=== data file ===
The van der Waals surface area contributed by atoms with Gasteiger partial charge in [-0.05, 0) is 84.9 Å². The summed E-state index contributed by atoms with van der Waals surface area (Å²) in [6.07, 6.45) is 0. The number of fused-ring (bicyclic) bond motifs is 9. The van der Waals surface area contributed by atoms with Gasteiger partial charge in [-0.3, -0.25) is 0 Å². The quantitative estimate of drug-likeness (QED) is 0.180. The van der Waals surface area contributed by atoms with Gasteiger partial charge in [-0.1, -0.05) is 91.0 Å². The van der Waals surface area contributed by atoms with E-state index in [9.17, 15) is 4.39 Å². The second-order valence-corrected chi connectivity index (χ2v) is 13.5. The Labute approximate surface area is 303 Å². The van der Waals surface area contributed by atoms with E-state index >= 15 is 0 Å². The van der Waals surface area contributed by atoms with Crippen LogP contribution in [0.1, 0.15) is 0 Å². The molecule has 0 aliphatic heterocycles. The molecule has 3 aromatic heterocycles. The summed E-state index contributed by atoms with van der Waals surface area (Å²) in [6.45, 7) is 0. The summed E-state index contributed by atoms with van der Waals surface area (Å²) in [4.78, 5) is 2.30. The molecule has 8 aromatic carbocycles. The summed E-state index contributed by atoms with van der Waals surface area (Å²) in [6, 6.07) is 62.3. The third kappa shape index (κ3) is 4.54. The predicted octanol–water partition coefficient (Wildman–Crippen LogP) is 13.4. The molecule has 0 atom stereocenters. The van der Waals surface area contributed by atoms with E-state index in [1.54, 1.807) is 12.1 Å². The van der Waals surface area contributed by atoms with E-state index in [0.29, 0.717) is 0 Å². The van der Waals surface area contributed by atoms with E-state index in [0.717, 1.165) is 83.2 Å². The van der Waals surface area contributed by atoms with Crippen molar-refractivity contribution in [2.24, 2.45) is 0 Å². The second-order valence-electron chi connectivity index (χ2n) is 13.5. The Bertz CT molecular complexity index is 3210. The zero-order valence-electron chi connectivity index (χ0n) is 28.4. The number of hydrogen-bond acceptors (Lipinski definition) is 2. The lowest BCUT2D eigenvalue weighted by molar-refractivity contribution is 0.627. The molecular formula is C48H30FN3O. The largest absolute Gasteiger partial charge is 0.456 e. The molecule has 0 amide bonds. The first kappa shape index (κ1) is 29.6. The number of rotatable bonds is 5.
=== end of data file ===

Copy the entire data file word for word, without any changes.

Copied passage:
The van der Waals surface area contributed by atoms with Gasteiger partial charge in [-0.05, 0) is 84.9 Å². The summed E-state index contributed by atoms with van der Waals surface area (Å²) in [6.07, 6.45) is 0. The number of fused-ring (bicyclic) bond motifs is 9. The van der Waals surface area contributed by atoms with Gasteiger partial charge in [-0.3, -0.25) is 0 Å². The quantitative estimate of drug-likeness (QED) is 0.180. The van der Waals surface area contributed by atoms with Gasteiger partial charge in [-0.1, -0.05) is 91.0 Å². The van der Waals surface area contributed by atoms with E-state index in [9.17, 15) is 4.39 Å². The second-order valence-corrected chi connectivity index (χ2v) is 13.5. The Labute approximate surface area is 303 Å². The van der Waals surface area contributed by atoms with E-state index >= 15 is 0 Å². The van der Waals surface area contributed by atoms with Crippen LogP contribution in [0.1, 0.15) is 0 Å². The molecule has 0 aliphatic heterocycles. The molecule has 3 aromatic heterocycles. The summed E-state index contributed by atoms with van der Waals surface area (Å²) in [6.45, 7) is 0. The summed E-state index contributed by atoms with van der Waals surface area (Å²) in [4.78, 5) is 2.30. The molecule has 8 aromatic carbocycles. The summed E-state index contributed by atoms with van der Waals surface area (Å²) in [6, 6.07) is 62.3. The third kappa shape index (κ3) is 4.54. The predicted octanol–water partition coefficient (Wildman–Crippen LogP) is 13.4. The molecule has 0 atom stereocenters. The van der Waals surface area contributed by atoms with E-state index in [1.54, 1.807) is 12.1 Å². The van der Waals surface area contributed by atoms with E-state index in [0.29, 0.717) is 0 Å². The van der Waals surface area contributed by atoms with E-state index in [0.717, 1.165) is 83.2 Å². The van der Waals surface area contributed by atoms with Crippen molar-refractivity contribution in [2.24, 2.45) is 0 Å². The second-order valence-electron chi connectivity index (χ2n) is 13.5. The Bertz CT molecular complexity index is 3210. The zero-order valence-electron chi connectivity index (χ0n) is 28.4. The number of hydrogen-bond acceptors (Lipinski definition) is 2. The lowest BCUT2D eigenvalue weighted by molar-refractivity contribution is 0.627. The molecular formula is C48H30FN3O. The largest absolute Gasteiger partial charge is 0.456 e. The molecule has 0 amide bonds. The first kappa shape index (κ1) is 29.6. The number of rotatable bonds is 5.